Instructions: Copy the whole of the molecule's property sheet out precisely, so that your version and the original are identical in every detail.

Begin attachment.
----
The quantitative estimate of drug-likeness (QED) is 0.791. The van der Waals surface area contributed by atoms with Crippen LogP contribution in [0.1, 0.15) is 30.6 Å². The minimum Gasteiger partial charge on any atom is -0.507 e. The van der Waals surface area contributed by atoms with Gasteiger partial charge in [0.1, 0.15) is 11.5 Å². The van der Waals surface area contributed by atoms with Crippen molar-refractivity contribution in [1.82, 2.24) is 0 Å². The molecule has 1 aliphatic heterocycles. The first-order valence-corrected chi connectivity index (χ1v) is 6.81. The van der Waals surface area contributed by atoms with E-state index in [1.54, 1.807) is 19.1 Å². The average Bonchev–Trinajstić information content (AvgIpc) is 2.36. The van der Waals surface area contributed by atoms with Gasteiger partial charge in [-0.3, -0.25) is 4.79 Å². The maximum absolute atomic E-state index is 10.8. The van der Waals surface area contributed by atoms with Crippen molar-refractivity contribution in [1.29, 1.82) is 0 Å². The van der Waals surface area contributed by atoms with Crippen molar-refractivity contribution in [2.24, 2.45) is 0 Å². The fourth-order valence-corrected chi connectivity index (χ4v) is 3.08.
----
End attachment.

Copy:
The quantitative estimate of drug-likeness (QED) is 0.791. The van der Waals surface area contributed by atoms with Crippen LogP contribution in [0.1, 0.15) is 30.6 Å². The minimum Gasteiger partial charge on any atom is -0.507 e. The van der Waals surface area contributed by atoms with Gasteiger partial charge in [0.1, 0.15) is 11.5 Å². The van der Waals surface area contributed by atoms with Crippen molar-refractivity contribution in [1.82, 2.24) is 0 Å². The molecule has 1 aliphatic heterocycles. The first-order valence-corrected chi connectivity index (χ1v) is 6.81. The van der Waals surface area contributed by atoms with E-state index in [1.54, 1.807) is 19.1 Å². The average Bonchev–Trinajstić information content (AvgIpc) is 2.36. The van der Waals surface area contributed by atoms with Gasteiger partial charge in [-0.3, -0.25) is 4.79 Å². The maximum absolute atomic E-state index is 10.8. The van der Waals surface area contributed by atoms with Crippen molar-refractivity contribution in [1.29, 1.82) is 0 Å². The van der Waals surface area contributed by atoms with Crippen molar-refractivity contribution in [2.24, 2.45) is 0 Å². The fourth-order valence-corrected chi connectivity index (χ4v) is 3.08.